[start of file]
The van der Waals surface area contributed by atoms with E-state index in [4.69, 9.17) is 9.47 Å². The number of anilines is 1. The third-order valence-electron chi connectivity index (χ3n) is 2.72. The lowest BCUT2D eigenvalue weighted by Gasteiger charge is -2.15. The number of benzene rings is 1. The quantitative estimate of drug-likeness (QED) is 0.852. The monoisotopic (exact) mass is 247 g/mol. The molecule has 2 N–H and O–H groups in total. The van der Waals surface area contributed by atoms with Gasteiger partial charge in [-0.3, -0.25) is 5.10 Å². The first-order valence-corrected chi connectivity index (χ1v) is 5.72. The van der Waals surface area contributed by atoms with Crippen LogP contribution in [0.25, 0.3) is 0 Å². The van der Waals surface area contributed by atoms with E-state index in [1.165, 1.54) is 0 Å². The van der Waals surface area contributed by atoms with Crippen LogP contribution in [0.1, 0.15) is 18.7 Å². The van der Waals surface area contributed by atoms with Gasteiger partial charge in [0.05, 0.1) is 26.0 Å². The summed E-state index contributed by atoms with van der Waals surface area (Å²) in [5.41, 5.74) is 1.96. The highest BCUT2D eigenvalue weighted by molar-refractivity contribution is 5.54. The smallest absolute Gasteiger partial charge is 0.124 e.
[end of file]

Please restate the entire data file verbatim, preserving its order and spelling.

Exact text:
The van der Waals surface area contributed by atoms with E-state index in [4.69, 9.17) is 9.47 Å². The number of anilines is 1. The third-order valence-electron chi connectivity index (χ3n) is 2.72. The lowest BCUT2D eigenvalue weighted by Gasteiger charge is -2.15. The number of benzene rings is 1. The quantitative estimate of drug-likeness (QED) is 0.852. The monoisotopic (exact) mass is 247 g/mol. The molecule has 2 N–H and O–H groups in total. The van der Waals surface area contributed by atoms with Gasteiger partial charge in [-0.3, -0.25) is 5.10 Å². The first-order valence-corrected chi connectivity index (χ1v) is 5.72. The van der Waals surface area contributed by atoms with Crippen LogP contribution in [0.25, 0.3) is 0 Å². The van der Waals surface area contributed by atoms with E-state index in [1.165, 1.54) is 0 Å². The van der Waals surface area contributed by atoms with Crippen LogP contribution in [0.1, 0.15) is 18.7 Å². The van der Waals surface area contributed by atoms with Gasteiger partial charge in [0.05, 0.1) is 26.0 Å². The summed E-state index contributed by atoms with van der Waals surface area (Å²) in [5.41, 5.74) is 1.96. The highest BCUT2D eigenvalue weighted by molar-refractivity contribution is 5.54. The smallest absolute Gasteiger partial charge is 0.124 e.